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Presentation Mein Kampf Owned by The Führer
Presentation Mein Kampf Owned by The Führer (Item SPECIAL ITEM; RAREBOOK 1-3; AH 26-9; MEIN KAMPF 1-3)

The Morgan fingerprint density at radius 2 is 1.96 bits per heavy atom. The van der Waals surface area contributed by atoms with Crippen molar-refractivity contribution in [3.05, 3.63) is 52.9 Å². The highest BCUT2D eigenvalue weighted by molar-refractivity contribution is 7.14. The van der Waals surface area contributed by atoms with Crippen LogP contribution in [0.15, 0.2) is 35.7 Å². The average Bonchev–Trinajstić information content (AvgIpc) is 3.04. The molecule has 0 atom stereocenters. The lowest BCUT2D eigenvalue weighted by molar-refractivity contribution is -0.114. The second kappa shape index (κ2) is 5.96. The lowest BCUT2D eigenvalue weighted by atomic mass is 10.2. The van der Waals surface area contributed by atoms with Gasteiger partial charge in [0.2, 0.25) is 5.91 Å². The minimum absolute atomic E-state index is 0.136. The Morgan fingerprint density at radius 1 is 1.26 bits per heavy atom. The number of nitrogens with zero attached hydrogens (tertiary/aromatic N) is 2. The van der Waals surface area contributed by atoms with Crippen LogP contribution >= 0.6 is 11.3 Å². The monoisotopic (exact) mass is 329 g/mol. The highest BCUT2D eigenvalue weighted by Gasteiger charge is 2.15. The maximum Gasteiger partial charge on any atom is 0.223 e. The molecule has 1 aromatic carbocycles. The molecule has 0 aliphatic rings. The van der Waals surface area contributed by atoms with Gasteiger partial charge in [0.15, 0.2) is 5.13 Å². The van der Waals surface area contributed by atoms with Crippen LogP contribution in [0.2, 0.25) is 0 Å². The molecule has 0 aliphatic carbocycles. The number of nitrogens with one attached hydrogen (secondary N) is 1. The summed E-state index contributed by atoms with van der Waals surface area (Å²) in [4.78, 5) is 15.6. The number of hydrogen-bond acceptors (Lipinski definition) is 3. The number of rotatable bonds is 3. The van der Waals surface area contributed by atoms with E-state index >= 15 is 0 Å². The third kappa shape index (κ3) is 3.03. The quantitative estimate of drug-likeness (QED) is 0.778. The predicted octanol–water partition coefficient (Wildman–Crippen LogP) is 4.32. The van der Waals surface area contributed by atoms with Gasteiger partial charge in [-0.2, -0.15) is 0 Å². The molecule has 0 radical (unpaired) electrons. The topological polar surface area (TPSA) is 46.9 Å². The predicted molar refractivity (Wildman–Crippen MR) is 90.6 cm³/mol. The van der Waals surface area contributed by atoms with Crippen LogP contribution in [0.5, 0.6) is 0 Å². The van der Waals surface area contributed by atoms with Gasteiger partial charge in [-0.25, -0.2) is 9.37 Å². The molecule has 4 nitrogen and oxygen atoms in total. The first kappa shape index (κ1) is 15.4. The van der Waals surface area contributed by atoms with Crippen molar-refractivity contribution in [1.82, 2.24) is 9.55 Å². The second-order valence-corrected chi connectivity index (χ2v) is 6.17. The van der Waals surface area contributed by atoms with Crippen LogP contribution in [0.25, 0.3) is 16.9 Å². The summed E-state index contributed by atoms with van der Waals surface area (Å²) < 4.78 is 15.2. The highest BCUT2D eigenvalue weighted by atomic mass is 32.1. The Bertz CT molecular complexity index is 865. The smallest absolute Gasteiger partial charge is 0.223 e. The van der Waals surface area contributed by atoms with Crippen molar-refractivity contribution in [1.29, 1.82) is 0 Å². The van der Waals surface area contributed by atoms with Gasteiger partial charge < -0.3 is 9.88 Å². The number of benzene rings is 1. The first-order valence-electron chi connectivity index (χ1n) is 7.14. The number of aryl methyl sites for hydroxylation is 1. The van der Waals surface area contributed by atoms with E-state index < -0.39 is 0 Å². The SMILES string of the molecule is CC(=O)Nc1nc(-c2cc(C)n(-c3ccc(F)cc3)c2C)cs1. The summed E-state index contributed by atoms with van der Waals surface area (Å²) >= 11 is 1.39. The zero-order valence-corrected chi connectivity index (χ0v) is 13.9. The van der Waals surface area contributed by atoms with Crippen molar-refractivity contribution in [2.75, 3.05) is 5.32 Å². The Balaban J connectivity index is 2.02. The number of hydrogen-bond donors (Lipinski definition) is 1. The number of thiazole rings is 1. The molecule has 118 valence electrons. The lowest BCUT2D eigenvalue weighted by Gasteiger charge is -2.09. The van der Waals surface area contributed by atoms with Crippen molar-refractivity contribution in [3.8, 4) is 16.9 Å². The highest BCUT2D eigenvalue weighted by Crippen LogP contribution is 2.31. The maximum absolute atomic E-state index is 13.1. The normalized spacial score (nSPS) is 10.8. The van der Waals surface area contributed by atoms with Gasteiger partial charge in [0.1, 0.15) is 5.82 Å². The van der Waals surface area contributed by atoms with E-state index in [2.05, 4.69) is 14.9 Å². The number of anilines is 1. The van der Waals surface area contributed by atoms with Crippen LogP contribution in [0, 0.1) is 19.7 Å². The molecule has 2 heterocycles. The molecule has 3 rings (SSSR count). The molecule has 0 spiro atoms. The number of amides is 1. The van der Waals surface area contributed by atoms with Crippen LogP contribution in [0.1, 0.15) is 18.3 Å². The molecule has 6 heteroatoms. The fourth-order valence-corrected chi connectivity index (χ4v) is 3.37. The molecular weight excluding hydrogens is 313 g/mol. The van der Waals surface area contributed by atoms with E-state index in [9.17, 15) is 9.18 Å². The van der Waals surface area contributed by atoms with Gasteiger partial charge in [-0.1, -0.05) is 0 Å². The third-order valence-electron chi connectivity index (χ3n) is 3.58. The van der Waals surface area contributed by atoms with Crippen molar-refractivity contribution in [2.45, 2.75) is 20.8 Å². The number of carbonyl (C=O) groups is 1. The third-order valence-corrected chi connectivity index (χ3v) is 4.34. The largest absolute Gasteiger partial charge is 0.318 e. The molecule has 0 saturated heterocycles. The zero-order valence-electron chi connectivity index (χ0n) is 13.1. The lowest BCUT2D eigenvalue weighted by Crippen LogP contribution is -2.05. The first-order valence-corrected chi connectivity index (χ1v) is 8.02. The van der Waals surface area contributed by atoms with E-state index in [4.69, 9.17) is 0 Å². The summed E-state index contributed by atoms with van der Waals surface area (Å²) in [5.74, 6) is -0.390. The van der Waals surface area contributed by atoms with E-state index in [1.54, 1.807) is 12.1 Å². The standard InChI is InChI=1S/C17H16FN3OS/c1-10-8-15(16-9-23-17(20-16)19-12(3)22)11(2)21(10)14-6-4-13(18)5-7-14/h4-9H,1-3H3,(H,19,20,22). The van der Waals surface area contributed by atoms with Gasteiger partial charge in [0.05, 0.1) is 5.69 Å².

|DESCRIPTION: This utterly fantastic object d'art from the German Third Reich might be considered one of the finest and historically important articles found in the past dozen years. First, it was definitely a personal possession of Adolf Hitler and was in all probability a much-treasured one at that. Hitler was always cognizant of the importance of archiving and preserving the arts and crafts of the German people. This was ultimately germane and necessary to the ideology and agenda of the National Socialist mythos. This particular edition of Mein Kampf is specially decorated and adorned by artisans at the zenith of their craft. Why else would anyone present this Mein Kampfto the very author of the work? The immediate importance of this presentation was indeed the custom workmanship. The overall intricate, handmade, and very meaningful motif seems to personify the feelings, the expression, the stark realism of the proposed agendas of the "Thousand Year Reich." The publication, otherwise, is a quite normal volume of Hitler's book and that is where any recognizable identity ends, because the binding and the outer decor are a "presentment of high art in the craft of the silversmith" at the epitome. The company that produced the piece was Brunckhorst in the village of Buxtehude, and is signed this way. This art form was practiced quite uniquely by artisans there for over 1,000 years. They were noted for elegant armor and weapon appurtenances that they produced for the knights and nobility of many from a bygone age. Rare and exquisitely decorated Bibles and other religious regalia were by tradition and preference decorated by firms plying their trade in Buxtehude. It all began from very early times when this area was recognized as Der Stadt der Silberkunst—the city of silver art—and many a museum throughout the world will boast of treasured articles to include reliquary treasures encased in Buxtehude silver. Therefore it is only fitting and appropriate that a gift to the Führer of his own book would be bound with this town's memorable art form. The real specialty in silverwork that these artists had produced was the intricate filigree work that was part of almost every piece produced there. The lacy spider web of decoration has never quite been duplicated anywhere in the world and to this day remains the mark of the silversmiths of that tiny village. Buxtehude is found in the section of Germany that was designated as East Hannover. This was due to the Nazi zoning system known as the Gau, each administered by political leaders, overseers, and governed by a Gauleiter--a rank similar to a governor. The man who presented this magnificent gift to Adolf Hitler was Gauleiter Otto Telschow, who had been one of the Alte Kampfer or “Old Fighters,” faithful to the ideals and agenda of the N.S. movement as early as 1925, but earlier he had been deeply involved in nationalistic and anti-Semitic movements. He also had been very instrumental in virulent anticommunist activity. He came from an old aristocratic family of farmers which had served Frederick the Great, the illustrious King of Prussia. A cavalryman in World War I, he served until 1924 and then led Freikorps troops against the Spartacists (communists). Telschow was one of the earliest workers with the fledgling N.S.D.A.P. (Nazi Party), thus cementing an early personal and lifelong friendship with Hitler, who personally appointed him to the Gauleitership of East Hannover. Later he was further elevated in rank to the Prussian Council. He was the Gauleiter who enjoyed the closest friendship to all the German leaders. So then it occurs that on April 20, 1938 (Hitler's birthday), Otto Gauleiter Telschow presented this wonderful gift to his leader and Chancellor of the Third Reich. The entire volume is covered in red leather and then encased in silver, which is hand engraved and filigree decorated. Many configurations of ancient Germanic mythological and runic designs adorn its front, back, and spine. Each important symbol had deep meaning to Nordic and Teutonic saga, and had connotations to the overall historic mission of the "empire" that history has designated as the German Third Reich. Of all the Hitler possessions that have been found and ultimately archived, none seem to be quite as important as this particular item for all the reasons stated herein. As to archival value, the importance of the gift was immediately recognized upon its initial presentation. Inside the front cover there is a 3 x 5-inch file card which announces that this book was a gift from Gauleiter Otto Telschow of Gau East Hannover. This of course is in German and is then signed by hand across the typewritten statement by SS-Obersturmführer B. Woltz, who was known to have been the official caretaker and archivist for the German Reich's chancellor. Woltz signs in red pencil as having received this gift in good order to be added to the personal library of Hitler. Also to be perceived on this card is the handwriting of the American G.I. who had looted this book, then later trading it off for cigarettes to another looter (a Russian). He (the G.I.) does a rough translation of the above information by Woltz as he writes on the face of the card itself. The runic symbols that heavily adorn the outer cover include the Ty rune, the Hagel rune, the Seig rune, the Odel rune, the Lebensrune, and the Sinnzehn.The book measures 5 x 7 1/2 inches, the standard size of a normal Mein Kampf with a little added for the silver protrusion at the spine about 1 3/4 inches thick with a bit added for the silver. The book is very heavy with all that precious metal on it. This Hitler piece practically makes all others pale in significance. It must have surely been one of his favorite possessions in that it was his own book, but given by so close a friend and decorated in the high-art accomplishment of a company that lived up to every tradition of this the Imperium of German art and culture.